Strangely, my mother had always been my pillar of strength throughout my tumultuous life. She stood firmly by my side in numerous instances, offering unwavering support. Consequently, I harbour no grudge against her, yet her response to my revelation has been an instructive experience. It serves as a poignant lesson for parents everywhere, reminding them of their crucial role: to believe those who have been abused, to offer a listening ear, and to refrain from judgment. 

Furthermore, although my story was aired on TV and, of course, featured in my book, not a single member of my extended family uttered a word about it.

As a society, we must rid ourselves of the notion that remaining silent means the abuse did not happen and survivors are not suffering. The faith community should prioritise justice ahead of forgiveness.

This approach fosters trust and provides the essential emotional support needed for healing and reconciliation.

Yet, the narrative does not end with individual healing. The cycle of abuse and its repercussions extend beyond the immediate victims. In my situation, caring for my brother’s children fell upon my shoulders. This added a complex layer to my healing journey, as I had to navigate the dual role of survivor and guardian to the next generation. The challenge was not just to heal me but also to ensure that the cycle of abuse did not perpetuate.

This responsibility brought about a shift in my perspective. It was no longer just about coping with my trauma; it became about breaking the cycle and ensuring a safer, healthier environment for these children. The focus was on providing them with the love, support, and guidance needed to grow up in a nurturing environment, far removed from the shadows of abuse.

Regrettably, we haven’t engaged in open communication with the children about the past nor coupled this with assurances of a more positive future. My Achilles’ heel is cultivating a new narrative where respect, consent, and emotional well-being are paramount.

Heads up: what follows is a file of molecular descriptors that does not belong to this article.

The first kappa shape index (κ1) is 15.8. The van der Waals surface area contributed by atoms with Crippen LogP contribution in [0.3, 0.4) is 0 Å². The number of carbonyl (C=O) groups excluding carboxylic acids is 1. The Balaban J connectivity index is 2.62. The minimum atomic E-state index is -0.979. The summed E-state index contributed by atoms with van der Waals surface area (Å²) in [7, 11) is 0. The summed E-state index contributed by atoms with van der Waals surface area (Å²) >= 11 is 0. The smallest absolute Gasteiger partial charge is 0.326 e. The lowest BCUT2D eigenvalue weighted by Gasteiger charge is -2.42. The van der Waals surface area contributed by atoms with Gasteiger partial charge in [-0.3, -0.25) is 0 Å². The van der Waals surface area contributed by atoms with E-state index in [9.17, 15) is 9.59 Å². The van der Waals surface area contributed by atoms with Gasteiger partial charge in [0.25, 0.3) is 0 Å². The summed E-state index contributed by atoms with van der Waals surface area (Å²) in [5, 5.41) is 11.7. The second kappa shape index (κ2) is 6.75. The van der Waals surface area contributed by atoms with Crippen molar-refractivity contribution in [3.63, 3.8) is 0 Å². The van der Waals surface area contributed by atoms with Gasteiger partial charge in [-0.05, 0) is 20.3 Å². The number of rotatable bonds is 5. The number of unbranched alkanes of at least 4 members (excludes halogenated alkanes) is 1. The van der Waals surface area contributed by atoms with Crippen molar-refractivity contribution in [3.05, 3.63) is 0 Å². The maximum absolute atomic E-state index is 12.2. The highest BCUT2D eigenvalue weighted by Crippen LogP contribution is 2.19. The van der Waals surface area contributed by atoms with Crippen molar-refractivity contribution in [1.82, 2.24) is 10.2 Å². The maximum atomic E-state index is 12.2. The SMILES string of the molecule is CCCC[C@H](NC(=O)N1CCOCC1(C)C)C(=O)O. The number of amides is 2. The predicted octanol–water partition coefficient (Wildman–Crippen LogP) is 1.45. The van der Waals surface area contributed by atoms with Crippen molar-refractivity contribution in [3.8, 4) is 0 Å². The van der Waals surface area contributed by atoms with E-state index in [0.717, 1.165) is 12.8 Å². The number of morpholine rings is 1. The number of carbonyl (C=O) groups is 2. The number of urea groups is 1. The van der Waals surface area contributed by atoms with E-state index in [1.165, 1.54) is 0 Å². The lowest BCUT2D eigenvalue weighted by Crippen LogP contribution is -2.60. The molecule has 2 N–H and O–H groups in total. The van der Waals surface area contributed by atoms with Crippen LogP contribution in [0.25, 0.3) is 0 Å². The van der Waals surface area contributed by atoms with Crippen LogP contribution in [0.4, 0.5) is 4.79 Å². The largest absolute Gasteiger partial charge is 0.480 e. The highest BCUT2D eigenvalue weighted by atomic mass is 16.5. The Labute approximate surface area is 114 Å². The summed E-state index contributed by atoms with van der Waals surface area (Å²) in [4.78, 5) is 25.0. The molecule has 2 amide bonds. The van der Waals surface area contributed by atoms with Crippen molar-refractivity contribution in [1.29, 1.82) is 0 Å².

Healing a fractured family structure often means rewriting the script of intergenerational trauma. It’s about building new foundations on the understanding and resilience gained from personal experiences. It involves creating a family dynamic rooted in mutual respect and emotional support rather than fear and abuse.

I am deeply grateful to the Faith Action to End Gender Based Violence (GBV) Collective for providing a space for sharing my story and journey towards healing. Their support has been crucial in my recovery and growth.

Recently, I participated in the Interfaith Sector GBV Mobilisation Campaign, breaking down religious barriers and uniting us in a common cause. It’s heartening to see diverse faith leaders and communities making a public commitment to multi-stakeholder efforts to eradicate gender-based violence, aligning with the National Strategic Plan to End GBV and Femicide. This campaign is a tapestry of unity, bringing together the Baha’i faith, Brahma Kumaris, Christianity, Judaism, Hinduism, Islam, and Traditional Healers. Collectively addressing this crisis, we contribute our unique perspectives and strengths, filled with hope and determination as we forge a path to a safer, more compassionate world.

In conclusion, the path to healing a fractured family structure involves the survivors and those around them, marked by introspection, understanding, and a commitment to change. My singular journey now is to focus on providing a safe and loving environment for my offspring and my brother’s children.

Bheki Ncube has written a book titled ‘The Love Diary of Zulu A Boy’. Photo: SANDILE NDLOVU

Bhekisisa Mncube is an author of three acclaimed books, a regular columnist for Witness, a guest columnist at News24, and a content creator.